Tuning Into Static

By Kyle Brown
Copy Editor
While browsing the interwebs for a good story to use as my intro in my research paper on whaling, I discovered something scary and wonderful. One of the first Google results for “Whale story” was a song: “Whaling Stories” by Procol Harum. I was desperate for anything at that point, so I decided to give it a click.
There was no way I could predict the magnitude of what I had just done, no way for me to guess how it would shape the next seven minutes of my life.
The minor chords started out slowly, darkly, reminding me of Pink Floyd’s “Us And Them” all the way. It towered up to a grand, climactic panic before lunging ahead into the guitar solo, with the scales trudging on behind it. It finally calmed down, the quiet after the storm, and then built up once again, this time to a broad chorale à la Queen to close it out.
The rich, progressive nature of “Whaling Stories” hooked me in and pulled me under for the discovery of one of the most underrated classic rock groups of all time. This band had enough cull in its day that it could collaborate with an entire symphony if it so chose (they have performed live with the Danish National Orchestra and Choir as well as with the Edmonton Symphony Orchestra).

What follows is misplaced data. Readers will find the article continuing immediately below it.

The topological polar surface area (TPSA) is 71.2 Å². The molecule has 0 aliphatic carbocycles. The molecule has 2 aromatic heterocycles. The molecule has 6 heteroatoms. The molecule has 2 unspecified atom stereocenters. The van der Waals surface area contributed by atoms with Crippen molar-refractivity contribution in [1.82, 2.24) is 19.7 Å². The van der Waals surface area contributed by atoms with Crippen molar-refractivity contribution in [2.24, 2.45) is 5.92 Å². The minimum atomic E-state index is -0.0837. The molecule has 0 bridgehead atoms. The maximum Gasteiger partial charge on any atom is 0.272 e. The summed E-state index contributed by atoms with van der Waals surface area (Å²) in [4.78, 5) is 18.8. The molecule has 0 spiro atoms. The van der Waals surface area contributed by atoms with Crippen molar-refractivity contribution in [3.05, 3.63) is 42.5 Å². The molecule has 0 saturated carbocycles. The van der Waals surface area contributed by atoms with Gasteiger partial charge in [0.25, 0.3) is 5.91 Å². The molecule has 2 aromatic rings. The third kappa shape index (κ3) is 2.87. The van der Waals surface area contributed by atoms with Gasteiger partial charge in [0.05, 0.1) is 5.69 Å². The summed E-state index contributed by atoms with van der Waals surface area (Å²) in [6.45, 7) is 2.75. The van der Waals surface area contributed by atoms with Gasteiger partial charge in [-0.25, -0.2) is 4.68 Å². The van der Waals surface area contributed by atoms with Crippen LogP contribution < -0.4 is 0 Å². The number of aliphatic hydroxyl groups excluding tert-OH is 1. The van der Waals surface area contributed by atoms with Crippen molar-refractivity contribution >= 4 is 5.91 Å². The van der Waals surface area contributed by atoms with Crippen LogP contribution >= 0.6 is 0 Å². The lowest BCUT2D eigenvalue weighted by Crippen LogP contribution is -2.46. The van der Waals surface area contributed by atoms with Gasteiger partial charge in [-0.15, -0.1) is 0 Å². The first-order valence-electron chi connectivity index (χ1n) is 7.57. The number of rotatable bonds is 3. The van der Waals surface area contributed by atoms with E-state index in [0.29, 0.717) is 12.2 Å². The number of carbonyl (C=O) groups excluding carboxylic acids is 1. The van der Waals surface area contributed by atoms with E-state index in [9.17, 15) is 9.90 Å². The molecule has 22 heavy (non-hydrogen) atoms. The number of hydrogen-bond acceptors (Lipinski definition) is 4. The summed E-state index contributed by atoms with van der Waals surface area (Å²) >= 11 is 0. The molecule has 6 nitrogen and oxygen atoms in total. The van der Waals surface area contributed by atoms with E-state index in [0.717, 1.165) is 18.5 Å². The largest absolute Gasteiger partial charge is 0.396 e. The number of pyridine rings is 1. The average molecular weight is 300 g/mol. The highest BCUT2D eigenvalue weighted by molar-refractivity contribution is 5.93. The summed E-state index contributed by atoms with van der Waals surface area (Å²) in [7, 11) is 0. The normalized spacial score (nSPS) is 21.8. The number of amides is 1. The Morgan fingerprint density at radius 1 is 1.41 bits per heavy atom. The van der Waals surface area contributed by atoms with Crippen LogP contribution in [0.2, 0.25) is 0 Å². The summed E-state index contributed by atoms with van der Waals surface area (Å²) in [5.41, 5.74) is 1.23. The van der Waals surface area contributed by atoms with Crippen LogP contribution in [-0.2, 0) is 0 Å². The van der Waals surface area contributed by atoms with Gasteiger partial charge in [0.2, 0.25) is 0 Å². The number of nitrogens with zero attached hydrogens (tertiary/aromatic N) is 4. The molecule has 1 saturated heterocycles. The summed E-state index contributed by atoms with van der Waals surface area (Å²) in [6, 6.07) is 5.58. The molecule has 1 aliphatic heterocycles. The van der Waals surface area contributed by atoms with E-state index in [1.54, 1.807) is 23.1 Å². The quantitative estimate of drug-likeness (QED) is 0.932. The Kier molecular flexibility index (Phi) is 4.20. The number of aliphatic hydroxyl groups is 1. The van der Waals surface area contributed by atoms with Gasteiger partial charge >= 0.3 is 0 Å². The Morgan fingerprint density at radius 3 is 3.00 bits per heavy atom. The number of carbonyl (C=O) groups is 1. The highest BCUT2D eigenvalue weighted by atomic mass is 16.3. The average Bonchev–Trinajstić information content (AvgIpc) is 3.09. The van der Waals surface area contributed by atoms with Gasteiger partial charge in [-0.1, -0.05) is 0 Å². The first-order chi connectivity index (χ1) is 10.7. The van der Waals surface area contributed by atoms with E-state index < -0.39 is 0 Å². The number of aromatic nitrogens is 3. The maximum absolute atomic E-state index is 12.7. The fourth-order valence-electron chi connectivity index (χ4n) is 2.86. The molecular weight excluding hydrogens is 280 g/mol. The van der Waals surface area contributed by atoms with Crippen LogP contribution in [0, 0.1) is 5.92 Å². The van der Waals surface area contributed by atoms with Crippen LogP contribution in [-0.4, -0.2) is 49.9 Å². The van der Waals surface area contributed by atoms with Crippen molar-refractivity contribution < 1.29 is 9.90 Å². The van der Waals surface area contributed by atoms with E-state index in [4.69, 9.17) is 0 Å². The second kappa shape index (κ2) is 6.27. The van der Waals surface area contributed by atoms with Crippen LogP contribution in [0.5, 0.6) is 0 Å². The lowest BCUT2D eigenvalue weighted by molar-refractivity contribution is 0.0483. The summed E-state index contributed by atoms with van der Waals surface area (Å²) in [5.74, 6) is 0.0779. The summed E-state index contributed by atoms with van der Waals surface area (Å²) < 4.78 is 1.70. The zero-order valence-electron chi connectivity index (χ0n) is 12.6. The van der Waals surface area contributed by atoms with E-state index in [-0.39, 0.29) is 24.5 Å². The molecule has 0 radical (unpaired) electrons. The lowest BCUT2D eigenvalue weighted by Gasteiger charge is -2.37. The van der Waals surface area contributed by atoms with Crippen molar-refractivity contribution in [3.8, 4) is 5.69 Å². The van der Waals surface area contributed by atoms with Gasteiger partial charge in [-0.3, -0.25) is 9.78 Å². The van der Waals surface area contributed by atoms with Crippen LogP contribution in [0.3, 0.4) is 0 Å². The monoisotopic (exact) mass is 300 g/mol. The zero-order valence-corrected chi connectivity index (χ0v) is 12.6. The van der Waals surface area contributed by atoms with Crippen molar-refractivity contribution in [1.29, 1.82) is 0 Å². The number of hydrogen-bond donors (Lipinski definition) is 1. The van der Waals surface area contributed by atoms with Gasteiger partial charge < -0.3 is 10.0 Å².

Their symphony pieces are beautiful, rich and they rock to boot. Songs like “Conquistador,” with its Latin trumpet fanfares and an army of strings to drive the guitar riffs further home make me wonder why everyone doesn’t utilize the talents of classically trained professionals. I know the Beatles, the greatest band of all time (Don’t dispute with me on this. It’s fact.), used choirs and orchestras on several occasions. Just look at “I Am The Walrus” and “All You Need Is Love.”
On that point, it’s easy to see that music is made so much better when it draws from a variety of places. Procol Harum got that right, but they were snubbed from the rock history books. Even though they only lasted a decade, their influence is apparent in the works of Pink Floyd, Queen and even John Lennon.
Lennon even praised the band for their album Home, saying “They went into the studio and recorded a nightmare,” and he meant that in the best way possible. Snippets of “A Whiter Shade Of Pale” are evident in Lennon’s “Imagine;” the melody, the tempo and chord progressions are eerily similar.
If you have influence on the works of some of the greatest artists of all time, you know you’re doing something right. So, even though Procol Harum’s music has not persisted directly, it’s comforting to know that the style of such great pioneers have been able to find their way through the hits of their followers.